The Next New Thing: Personalized Learning

High School Teacher Helping Student With Written Work

One thing about education as a profession—the grass is never allowed to grow under a teacher’s feet for very long. There’s always something new coming down the pike, which isn’t necessarily a bad thing, but it does induce a kind of professional dizziness from time to time. Adapting to the “next new thing” is always a challenge, especially if it moves from the periphery onto the center stage in classroom practices. The most recent concept in education is personalized learning, not to be confused with differentiated instruction. Differentiated instruction addresses how lessons are delivered to students, based on their individual needs. Personalized learning is more complex.

enotes blog squaresIn its purest form, personalized learning allows students to choose what they will study and to proceed at their own pace in meeting individual goals. Implementing it requires four instructional strategies, which are summarized in “Personalized Learning: A Working Definition”:

  • Continual assessment as a student progresses toward “clearly-defined goals,” with the student advancing and earning credit after demonstrating mastery.
  • Learning environments designed to meet students’ needs in reaching their goals.
  • Customized “learning paths” based on each student’s progress, motivations, and goals.
  • Up-to-date “learner profiles” that chart each student’s strengths, needs, motivations, and goals.

That’s a lot to do after taking attendance! Seriously, it’s a lot to do period, and the current demands of standardized testing make personalized learning seem like a classroom fantasy. It’s a great idea, though, so what can be done to personalize learning in a system based on covering a specific curriculum in a limited amount of time? Apparently, quite a bit, starting with learner profiles. Continue Reading ›

Scholarship Spotlight – May 2015

Every month, eNotes will select some of the best scholarships around and post them on our blog. Take a look at this month’s scholarships! When you are ready to apply, check out our tips on How to Write a Scholarship Essay.


$10,000 Comeback Clothes Scholarship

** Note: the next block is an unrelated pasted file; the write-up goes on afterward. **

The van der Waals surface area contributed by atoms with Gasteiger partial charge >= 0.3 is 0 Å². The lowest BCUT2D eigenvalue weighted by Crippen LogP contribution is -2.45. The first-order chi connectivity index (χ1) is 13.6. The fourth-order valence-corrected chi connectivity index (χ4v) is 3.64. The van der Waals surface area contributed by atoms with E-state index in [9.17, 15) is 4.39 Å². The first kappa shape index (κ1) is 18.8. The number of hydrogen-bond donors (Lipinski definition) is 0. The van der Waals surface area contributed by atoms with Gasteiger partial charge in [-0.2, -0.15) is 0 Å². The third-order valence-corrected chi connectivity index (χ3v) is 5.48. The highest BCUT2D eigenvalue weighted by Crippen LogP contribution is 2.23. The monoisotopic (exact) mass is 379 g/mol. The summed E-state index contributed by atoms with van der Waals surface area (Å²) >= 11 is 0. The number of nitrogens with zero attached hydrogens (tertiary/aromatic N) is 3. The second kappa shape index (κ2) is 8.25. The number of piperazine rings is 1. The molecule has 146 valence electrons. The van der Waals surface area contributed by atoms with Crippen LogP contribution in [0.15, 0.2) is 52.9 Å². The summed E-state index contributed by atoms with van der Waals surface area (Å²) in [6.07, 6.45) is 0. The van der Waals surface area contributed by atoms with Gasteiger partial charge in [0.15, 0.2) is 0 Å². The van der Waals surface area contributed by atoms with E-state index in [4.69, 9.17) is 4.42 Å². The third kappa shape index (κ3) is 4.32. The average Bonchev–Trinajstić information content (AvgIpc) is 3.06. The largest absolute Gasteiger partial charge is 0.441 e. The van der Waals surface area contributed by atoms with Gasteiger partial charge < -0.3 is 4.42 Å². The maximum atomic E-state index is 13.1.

Amount: $10,000

Eligibility: Must be under 26 years old. Continue Reading ›

On Being Published and Following Your Passion: Interview with Yumi Sakugawa

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Yumi Sakugawa is a writer and illustrator located in Los Angeles, CA. She works with eNotes as our primary illustrator, and has published two books, I Think I’m in Friend-Love With You and Your Illustrated Guide to Becoming One with the Universe. Her work is sincere and ethereal, striking a  balance between poignant and peculiar. We are obviously fans- but we think you’ll enjoy her perspective and her answers from our quick chat with her.

When did you first become interested in drawing and writing comics? Were you a student that doodled in the margins of your notebooks?

I’ve always loved drawing, writing and making up stories ever since I was maybe five or six years old. And yes, much to the constant exasperation of all my teachers, I was a student who doodled way too much in the margins of my notebooks. Continue Reading ›

20 Illustrations of Famous Shakespeare Quotes

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William Shakespeare turns 451 today (happy birthday, ol’ Willy!).

To commemorate, we’re opening up the eNotes vaults to share some original artwork that brings to life the Bard’s works. We partnered with Yumi Sakugawa, a published author and artist, to recreate some of your favorite, iconic Shakespearean scenes. Stay tuned for tomorrow’s post, as we pick Yumi’s brain about her work and artistic process.

If you want to learn more about a quote’s context within its scene, click on each image for an in-depth analysis. Be sure to let us know your favorite(s) in the comments! Continue Reading ›

8 Ways to Use Social Media for Homework

Blank blackboard

Students use their social media accounts all day long—likely both in and out of school. Meet them on their turf by assigning homework to be completed on various social media websites. Students will be excited to use the websites they love, and you can take lessons outside the classroom and bring them into the real world. Continue Reading ›

The Secret Literary Lives of the eNotes Staff: What We’re Reading Now

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They have dedicated their days to making Hamlet survivable. To making calculus doable and those funky little greek letter things decipherable. They maintain the complex virtual temple of learning that is the website. What is this pantheon, you ask? Who are these noble masters of learning, these repositories of wisdom and knowledge? This is the eNotes staff. And they are reading only great literature, all the time.

Okay. Some of them are reading great literature all of the time. Some of the time. A couple of us. Once in a while. Meet the eNotes staff. Continue Reading ›